New Park Plan: Big Improvement
Speculation about the future of Downtown Park in Southern Pines has continued off and on since 2006, when the town’s old municipal building on Broad Street came down.
Thankfully, town leaders and residents rejected plans to replace the one-story building with a two-story behemoth on the same spot — pretty much in the middle of the park. They rightly argued at the time that the new building was too big and not in harmony with the surrounding residential area or the downtown — and not the best and highest use of that coveted open space.
Now comes a new concept plan for the park that features more green space, a gazebo that would serve as a focal point, and the possible elimination of one tennis court to make room for a new, more modest municipal building.
Strictly Local Talent
The plan was put together by talented and visionary local designers Bob Koontz, Lynn Anderson and Vince Zucchino. They not only worked for free, but they also understand on an intimate personal level what the park represents to the community and what the people want.
In fact, the planning team sought feedback from numerous people throughout the process. But don’t think that the feedback has ended, because it has been less than a month since Zucchino unveiled the plan at the Town Council’s annual retreat.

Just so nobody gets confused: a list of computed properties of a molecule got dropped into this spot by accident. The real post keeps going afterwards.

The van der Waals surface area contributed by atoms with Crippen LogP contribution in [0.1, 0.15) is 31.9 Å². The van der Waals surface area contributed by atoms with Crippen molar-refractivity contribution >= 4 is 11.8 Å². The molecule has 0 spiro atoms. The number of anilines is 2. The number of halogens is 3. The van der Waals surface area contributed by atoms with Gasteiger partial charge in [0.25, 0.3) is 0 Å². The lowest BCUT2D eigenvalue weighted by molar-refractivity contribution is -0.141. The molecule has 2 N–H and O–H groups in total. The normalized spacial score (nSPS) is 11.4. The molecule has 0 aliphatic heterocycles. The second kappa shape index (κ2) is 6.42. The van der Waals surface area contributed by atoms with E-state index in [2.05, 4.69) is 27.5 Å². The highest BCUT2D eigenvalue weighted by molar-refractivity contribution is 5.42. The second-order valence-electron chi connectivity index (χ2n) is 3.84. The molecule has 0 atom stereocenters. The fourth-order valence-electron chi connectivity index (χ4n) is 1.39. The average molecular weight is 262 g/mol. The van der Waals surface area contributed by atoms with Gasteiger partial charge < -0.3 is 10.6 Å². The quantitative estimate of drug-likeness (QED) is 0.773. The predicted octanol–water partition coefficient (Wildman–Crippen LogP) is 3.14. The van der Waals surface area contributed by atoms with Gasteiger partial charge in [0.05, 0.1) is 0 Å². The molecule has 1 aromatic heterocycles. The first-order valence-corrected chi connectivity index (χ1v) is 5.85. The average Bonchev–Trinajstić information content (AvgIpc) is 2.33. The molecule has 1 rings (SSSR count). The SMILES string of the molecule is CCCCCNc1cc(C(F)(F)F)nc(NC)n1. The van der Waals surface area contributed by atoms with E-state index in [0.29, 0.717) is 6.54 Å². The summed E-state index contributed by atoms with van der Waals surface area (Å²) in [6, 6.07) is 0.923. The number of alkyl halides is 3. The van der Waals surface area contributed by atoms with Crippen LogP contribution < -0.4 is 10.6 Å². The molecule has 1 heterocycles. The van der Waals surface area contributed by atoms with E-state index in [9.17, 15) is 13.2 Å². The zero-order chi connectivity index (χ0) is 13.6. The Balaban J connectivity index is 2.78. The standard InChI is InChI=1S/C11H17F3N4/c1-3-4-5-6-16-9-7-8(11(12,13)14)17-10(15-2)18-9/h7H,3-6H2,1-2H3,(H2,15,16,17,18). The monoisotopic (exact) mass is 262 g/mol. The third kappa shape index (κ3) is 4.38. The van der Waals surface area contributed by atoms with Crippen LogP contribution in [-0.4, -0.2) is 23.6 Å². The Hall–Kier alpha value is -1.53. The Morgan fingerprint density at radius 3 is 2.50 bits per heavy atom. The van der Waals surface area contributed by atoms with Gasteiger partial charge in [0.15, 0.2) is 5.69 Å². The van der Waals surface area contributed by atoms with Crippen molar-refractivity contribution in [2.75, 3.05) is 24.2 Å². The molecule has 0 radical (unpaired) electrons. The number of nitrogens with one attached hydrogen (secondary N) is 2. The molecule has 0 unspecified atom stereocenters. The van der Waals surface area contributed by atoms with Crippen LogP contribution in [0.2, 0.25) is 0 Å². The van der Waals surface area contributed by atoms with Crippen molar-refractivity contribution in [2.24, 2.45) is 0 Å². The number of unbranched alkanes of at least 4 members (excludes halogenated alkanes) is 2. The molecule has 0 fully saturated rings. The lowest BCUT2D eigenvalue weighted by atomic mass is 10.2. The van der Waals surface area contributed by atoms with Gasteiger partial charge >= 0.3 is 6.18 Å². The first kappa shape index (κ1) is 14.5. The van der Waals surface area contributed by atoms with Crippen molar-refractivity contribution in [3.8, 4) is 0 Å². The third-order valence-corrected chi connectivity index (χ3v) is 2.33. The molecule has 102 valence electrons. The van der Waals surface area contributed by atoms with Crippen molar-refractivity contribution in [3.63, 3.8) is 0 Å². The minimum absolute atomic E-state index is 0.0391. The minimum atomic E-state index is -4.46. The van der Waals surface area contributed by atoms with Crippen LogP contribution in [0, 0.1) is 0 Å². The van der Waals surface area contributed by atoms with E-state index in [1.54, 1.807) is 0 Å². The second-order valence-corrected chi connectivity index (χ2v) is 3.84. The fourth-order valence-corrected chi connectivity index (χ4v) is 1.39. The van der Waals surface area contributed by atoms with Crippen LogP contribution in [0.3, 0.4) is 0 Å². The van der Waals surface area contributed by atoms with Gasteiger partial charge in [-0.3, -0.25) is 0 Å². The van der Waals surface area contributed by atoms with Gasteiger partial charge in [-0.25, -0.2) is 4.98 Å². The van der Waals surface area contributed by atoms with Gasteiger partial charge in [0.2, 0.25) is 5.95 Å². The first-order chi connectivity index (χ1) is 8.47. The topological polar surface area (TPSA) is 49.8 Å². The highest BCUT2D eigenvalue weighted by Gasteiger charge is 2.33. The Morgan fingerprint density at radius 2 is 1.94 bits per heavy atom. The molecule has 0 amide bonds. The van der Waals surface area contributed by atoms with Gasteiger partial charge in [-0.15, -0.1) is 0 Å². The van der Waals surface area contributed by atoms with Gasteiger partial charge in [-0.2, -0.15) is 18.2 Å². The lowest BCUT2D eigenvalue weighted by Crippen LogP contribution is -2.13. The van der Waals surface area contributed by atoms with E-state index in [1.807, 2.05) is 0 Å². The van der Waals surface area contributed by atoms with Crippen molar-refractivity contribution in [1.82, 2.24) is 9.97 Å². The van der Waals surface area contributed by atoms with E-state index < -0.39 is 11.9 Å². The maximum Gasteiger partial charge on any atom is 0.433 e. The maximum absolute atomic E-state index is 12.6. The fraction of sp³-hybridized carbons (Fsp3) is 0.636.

“We fully expect public input,” he says.
Council member Chris Smithson predicts little opposition to the plan, and we hope he’s right — though we all must remain open to the possibility that somebody has a better idea, or at least an inspiration for a modification to this plan here and there. Nothing has been approved at this point.
The park is bound by Broad and Ashe streets and Pennsylvania and New York avenues. On-site amenities include a playground, tennis courts, basketball courts, the Rainey shelter, public restrooms and a town administration building.
In addition to more green space and a gazebo, the plan calls for realigning the Rainey shelter so it’s perpendicular to Ashe and realigning the basketball courts so both run perpendicular to Broad. The municipal building, if constructed, would complete the project — again giving the Town Council a central place to meet, among many other functions.
‘A Real Jewel’
The planners and town officials envision musical, theatrical and other events for either the green space, the gazebo or the back of the building.
Perhaps Mayor David McNeill put it best: “We have a real jewel in the Downtown Park. Any way we can enhance it would be well worth our time and investment.”
The thing we like best about this imaginative plan is that it takes what is now a relative jumble of components that have grown up in haphazard fashion over the years, adds an element or two, and recombines them all into a harmonious new pattern that makes room for a number of uses without making any of them feel too jammed or crowded.
Go for it, we say.
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